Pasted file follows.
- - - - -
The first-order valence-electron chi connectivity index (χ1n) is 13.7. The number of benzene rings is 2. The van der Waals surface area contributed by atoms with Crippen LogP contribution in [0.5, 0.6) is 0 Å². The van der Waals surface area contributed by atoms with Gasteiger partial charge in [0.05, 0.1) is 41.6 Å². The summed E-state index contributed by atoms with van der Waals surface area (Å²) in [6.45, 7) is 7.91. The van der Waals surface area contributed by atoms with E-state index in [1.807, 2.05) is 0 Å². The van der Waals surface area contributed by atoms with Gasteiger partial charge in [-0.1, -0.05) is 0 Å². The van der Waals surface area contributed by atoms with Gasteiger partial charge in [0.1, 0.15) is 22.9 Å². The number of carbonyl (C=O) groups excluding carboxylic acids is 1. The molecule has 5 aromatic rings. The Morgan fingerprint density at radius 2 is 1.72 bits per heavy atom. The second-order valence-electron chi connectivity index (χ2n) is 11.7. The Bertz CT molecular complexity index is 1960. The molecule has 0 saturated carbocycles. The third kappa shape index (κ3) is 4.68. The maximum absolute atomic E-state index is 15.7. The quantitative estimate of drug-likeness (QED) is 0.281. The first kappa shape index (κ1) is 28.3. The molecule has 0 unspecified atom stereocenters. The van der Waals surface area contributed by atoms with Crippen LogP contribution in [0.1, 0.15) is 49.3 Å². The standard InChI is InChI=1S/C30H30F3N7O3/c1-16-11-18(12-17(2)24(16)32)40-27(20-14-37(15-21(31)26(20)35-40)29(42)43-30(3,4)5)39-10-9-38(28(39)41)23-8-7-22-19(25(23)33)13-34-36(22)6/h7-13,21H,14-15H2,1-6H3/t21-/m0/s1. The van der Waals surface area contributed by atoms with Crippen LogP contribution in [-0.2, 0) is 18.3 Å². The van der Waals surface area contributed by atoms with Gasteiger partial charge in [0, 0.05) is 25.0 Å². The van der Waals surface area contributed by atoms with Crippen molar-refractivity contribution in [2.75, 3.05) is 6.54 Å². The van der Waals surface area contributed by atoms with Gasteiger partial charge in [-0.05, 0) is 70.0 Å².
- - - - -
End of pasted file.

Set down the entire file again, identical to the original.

The first-order valence-electron chi connectivity index (χ1n) is 13.7. The number of benzene rings is 2. The van der Waals surface area contributed by atoms with Crippen LogP contribution in [0.5, 0.6) is 0 Å². The van der Waals surface area contributed by atoms with Gasteiger partial charge in [0.05, 0.1) is 41.6 Å². The summed E-state index contributed by atoms with van der Waals surface area (Å²) in [6.45, 7) is 7.91. The van der Waals surface area contributed by atoms with E-state index in [1.807, 2.05) is 0 Å². The van der Waals surface area contributed by atoms with Gasteiger partial charge in [-0.1, -0.05) is 0 Å². The van der Waals surface area contributed by atoms with Gasteiger partial charge in [0.1, 0.15) is 22.9 Å². The number of carbonyl (C=O) groups excluding carboxylic acids is 1. The molecule has 5 aromatic rings. The Morgan fingerprint density at radius 2 is 1.72 bits per heavy atom. The second-order valence-electron chi connectivity index (χ2n) is 11.7. The Bertz CT molecular complexity index is 1960. The molecule has 0 saturated carbocycles. The third kappa shape index (κ3) is 4.68. The maximum absolute atomic E-state index is 15.7. The quantitative estimate of drug-likeness (QED) is 0.281. The first kappa shape index (κ1) is 28.3. The molecule has 0 unspecified atom stereocenters. The van der Waals surface area contributed by atoms with Crippen LogP contribution in [0.1, 0.15) is 49.3 Å². The standard InChI is InChI=1S/C30H30F3N7O3/c1-16-11-18(12-17(2)24(16)32)40-27(20-14-37(15-21(31)26(20)35-40)29(42)43-30(3,4)5)39-10-9-38(28(39)41)23-8-7-22-19(25(23)33)13-34-36(22)6/h7-13,21H,14-15H2,1-6H3/t21-/m0/s1. The van der Waals surface area contributed by atoms with Crippen LogP contribution in [-0.2, 0) is 18.3 Å². The van der Waals surface area contributed by atoms with Gasteiger partial charge in [0, 0.05) is 25.0 Å². The van der Waals surface area contributed by atoms with Crippen molar-refractivity contribution in [2.75, 3.05) is 6.54 Å². The van der Waals surface area contributed by atoms with Gasteiger partial charge in [-0.05, 0) is 70.0 Å².